© 2024 WXPR
Play Live Radio
Next Up:
0:00
0:00
0:00 0:00
Available On Air Stations

County Takes 'Wait-n'-See' Approach To Proposed Hospital Permit

Ascension-Ministry Health Care

RHINELANDER – An Oneida County committee will take another two weeks before voting on Marshfield Clinic’s proposal to build a $30-35 million hospital adjacent to its Minocqua Center and less than two blocks from Howard Young Medical Center in Woodruff.

Planning and Development wants the extra time to study documents submitted by Marshfield Clinic and Ministry/Ascension (which owns Howard Young), as well as to visit the site of the proposed 12-bed hospital on Wednesday, May 10. Yesterday,(5/3) the five-member panel tallied questions it wants to ask the two healthcare providers prior to their Wednesday, May 17 meeting at the county courthouse, Rhinelander. Despite nearly five hours of public testimony April 27, and lots of reading material, committee members say they aren’t ready to vote on an issue that could change how healthcare is delivered in the greater Minocqua area.

“I haven’t read the binders (of materials submitted at the public hearing),” said committee chair Scott Holewinski. “The bottom line is I want more time.”

Yesterday, Billy Fried of Minocqua pushed fellow committee members to deliberate on the conditional use permit (CUP) concurrent with the May 3 on-site visit, but was rebuffed. “The broad discussion has been about what this CUP will do to the wellness of the community,” Fried said. “I think we need to get over the hump of wellness of the community so we get back to our standard CUP discussion. Why do the onsite if we haven’t settled that discussion about the community?” The committee directed a few questions to the clinic and hospital officials in the audience, which were mostly answered with head nods.

However, members came up with several more questions which they directed zoning office staff to send to Marshfield Clinic and Ministry/Ascension. Committee member Dave Hintz had five questions for Marshfield Clinic, centering on storm water runoff impact on neighboring homes, the increase in helicopter traffic (Marshfield wants a heliport), traffic flow and volume on Townline Road and off Highway 70 West, current and future employee numbers, and the impact on the “health and general welfare” of the community. For Fried, it was a question of the impact on local healthcare services if the CUP was denied, the $50 million that Howard Young left the hospital that bears his name, and how it might be retained in the community if Howard Young Medical Center closes.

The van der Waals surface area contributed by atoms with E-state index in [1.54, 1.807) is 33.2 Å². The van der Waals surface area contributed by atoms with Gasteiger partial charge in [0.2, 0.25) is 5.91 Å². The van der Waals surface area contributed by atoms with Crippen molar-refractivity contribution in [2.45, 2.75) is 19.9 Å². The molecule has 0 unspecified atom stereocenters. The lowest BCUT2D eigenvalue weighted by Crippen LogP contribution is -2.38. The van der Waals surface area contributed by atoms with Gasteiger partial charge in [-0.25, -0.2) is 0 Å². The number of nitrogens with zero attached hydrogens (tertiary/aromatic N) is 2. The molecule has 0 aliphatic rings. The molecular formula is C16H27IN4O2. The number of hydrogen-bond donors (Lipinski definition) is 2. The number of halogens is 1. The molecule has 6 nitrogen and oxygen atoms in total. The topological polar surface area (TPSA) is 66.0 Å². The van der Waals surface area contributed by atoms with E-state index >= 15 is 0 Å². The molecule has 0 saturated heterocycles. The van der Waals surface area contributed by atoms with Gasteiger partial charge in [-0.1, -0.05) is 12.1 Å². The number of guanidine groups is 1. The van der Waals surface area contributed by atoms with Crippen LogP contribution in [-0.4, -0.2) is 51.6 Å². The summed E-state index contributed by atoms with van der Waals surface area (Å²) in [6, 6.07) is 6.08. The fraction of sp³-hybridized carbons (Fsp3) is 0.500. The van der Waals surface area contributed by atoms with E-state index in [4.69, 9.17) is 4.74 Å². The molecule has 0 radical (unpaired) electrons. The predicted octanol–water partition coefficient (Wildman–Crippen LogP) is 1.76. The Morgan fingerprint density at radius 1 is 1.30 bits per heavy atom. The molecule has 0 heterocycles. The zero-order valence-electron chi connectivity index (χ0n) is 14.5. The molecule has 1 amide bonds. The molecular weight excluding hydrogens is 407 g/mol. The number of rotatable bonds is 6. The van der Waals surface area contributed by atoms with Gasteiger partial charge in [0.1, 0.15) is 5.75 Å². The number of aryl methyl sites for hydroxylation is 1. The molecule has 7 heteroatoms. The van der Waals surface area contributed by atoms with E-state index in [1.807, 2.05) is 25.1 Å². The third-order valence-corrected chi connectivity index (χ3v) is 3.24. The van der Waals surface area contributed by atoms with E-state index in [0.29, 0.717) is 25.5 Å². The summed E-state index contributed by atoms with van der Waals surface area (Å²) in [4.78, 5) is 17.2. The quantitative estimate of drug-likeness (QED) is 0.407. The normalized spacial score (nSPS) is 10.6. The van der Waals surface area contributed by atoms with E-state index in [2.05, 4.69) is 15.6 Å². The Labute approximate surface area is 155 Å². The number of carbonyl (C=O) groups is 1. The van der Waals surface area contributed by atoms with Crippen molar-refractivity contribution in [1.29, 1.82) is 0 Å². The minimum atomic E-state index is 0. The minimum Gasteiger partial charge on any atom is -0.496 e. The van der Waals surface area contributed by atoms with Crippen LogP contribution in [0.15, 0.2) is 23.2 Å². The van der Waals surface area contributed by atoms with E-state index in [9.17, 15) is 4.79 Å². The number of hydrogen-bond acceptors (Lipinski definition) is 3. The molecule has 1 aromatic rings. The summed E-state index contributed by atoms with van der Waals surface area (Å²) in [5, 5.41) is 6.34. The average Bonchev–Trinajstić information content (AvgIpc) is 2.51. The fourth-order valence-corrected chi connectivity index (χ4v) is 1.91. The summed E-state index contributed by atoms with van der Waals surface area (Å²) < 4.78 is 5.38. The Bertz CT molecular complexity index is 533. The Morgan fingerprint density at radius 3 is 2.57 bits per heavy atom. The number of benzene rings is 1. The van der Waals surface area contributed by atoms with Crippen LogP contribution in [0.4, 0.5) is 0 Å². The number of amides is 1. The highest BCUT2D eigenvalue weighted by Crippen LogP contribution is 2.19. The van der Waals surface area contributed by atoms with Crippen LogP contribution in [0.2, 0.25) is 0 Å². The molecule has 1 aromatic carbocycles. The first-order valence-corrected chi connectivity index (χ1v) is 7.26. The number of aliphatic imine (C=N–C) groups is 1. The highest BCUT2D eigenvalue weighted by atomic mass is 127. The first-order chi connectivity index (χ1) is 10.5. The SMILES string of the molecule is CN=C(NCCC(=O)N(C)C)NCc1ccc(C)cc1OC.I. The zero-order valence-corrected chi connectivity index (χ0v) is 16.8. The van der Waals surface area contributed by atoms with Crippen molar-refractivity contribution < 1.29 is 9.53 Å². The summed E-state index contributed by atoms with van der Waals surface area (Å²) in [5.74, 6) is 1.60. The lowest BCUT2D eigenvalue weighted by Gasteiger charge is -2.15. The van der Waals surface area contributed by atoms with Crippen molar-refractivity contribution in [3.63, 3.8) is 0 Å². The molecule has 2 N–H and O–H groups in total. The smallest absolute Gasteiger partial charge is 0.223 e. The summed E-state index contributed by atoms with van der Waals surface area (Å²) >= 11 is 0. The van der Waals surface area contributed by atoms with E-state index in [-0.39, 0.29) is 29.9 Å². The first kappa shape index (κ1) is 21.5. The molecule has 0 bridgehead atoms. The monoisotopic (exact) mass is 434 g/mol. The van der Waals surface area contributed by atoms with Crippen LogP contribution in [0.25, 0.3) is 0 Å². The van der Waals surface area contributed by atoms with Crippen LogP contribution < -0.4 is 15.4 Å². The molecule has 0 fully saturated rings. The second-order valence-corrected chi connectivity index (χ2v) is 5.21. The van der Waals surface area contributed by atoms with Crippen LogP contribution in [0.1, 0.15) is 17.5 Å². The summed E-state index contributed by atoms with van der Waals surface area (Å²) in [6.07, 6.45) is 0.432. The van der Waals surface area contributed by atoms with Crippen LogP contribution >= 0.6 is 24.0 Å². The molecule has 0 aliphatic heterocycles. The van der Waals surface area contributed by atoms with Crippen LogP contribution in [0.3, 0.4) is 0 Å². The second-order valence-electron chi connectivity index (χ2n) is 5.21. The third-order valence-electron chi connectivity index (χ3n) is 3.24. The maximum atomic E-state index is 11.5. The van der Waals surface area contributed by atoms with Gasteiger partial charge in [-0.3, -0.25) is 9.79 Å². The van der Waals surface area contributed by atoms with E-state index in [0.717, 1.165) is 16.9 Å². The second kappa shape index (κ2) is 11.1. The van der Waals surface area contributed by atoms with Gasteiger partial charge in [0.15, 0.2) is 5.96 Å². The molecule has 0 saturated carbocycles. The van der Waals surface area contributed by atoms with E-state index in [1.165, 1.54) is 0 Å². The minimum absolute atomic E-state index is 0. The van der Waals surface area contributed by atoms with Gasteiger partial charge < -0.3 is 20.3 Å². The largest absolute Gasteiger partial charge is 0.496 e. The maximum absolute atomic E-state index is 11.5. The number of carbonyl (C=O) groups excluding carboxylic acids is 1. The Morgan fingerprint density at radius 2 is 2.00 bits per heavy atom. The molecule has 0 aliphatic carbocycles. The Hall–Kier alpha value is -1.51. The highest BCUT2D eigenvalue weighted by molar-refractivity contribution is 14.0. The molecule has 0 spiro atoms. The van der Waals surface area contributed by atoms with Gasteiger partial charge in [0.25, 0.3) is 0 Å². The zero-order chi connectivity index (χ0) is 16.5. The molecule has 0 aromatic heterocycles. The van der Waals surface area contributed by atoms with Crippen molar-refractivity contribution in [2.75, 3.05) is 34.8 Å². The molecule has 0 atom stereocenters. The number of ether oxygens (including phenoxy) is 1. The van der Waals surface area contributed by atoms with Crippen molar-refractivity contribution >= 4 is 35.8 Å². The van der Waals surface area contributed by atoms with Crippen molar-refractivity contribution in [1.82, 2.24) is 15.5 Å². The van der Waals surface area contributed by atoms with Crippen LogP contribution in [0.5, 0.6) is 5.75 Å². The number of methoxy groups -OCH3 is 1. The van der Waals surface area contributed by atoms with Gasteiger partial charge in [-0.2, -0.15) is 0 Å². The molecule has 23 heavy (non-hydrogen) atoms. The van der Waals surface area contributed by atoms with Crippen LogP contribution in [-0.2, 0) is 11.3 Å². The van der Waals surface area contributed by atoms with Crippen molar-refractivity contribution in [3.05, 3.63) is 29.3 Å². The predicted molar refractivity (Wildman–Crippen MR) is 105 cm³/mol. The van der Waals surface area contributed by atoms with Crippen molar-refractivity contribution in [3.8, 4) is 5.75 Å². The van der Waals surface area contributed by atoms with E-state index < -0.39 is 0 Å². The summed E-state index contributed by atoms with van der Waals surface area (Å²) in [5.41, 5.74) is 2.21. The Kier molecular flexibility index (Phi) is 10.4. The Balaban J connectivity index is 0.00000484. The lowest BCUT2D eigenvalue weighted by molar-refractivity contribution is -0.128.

Holewinski had questions similar to the others, but also asked if Marshfield Clinic would accept all patients and all insurance at their hospital, site layout and floor plan. Some have wondered if the committee’s line of questioning at times has departed from the areas they are charged with, and more into business practices. Assistant Corporation Counsel Michael Fugle  said members were free to ask any questions that want, but they must be careful that their CUP decision is based on applicable zoning issues. “I think the real concern is what you base your decision on,” he said. “It’s not the questions so much that cause problems as what ultimately your decision is based upon. If you base your decision on a financial/competition basis, then I think you start to get outside the purview of what’s appropriate.”

Contacted afterwards, both Dr. William Melms, regional director of Marshfield Clinic, and Sandy Anderson, President of Howard Young, said they would answer the written questions. The two healthcare providers are in a battle over whether the county should issue the permit to Marshfield Clinic to build their hospital. While Howard Young officials say they won’t close down their hospital, they are adamant that a competing hospital would severely challenge their financial picture, including having to recruit their own physicians. For their part, Marshfield Clinic promises to pick up the pieces if Howard Young reduces services or the number of inpatient beds.

In addition, they say they can deliver healthcare at a lower cost than Howard Young currently is able to do. Howard Young isn’t idly sitting by, however. They have renovation plans of their own – decided upon, they say, before Marshfield Clinic came forward with their hospital plans. While they will spend millions of dollars on renovation, Anderson says the scope and totality of the work will depend on the outcome of the Marshfield Clinic CUP. Howard Young has a license for 99 beds, but currently staffs 32 medical surgical, 10 ICU and 8 labor and delivery for a total of 50 beds. The county originally scheduled the public hearing for April 6, but delayed it three weeks.

With the upcoming delays, Melms acknowledges that their hospital wouldn’t be completed until early 2018, even if the CUP were approved May 17. He quotes his planners as saying “it’s a 10-month hospital” to build. The committee did extend the CUP review time to 180 days as it has taken about 90 days already, including getting approval from the Minocqua Town Board and its planning commission.

Up North Updates
* indicates required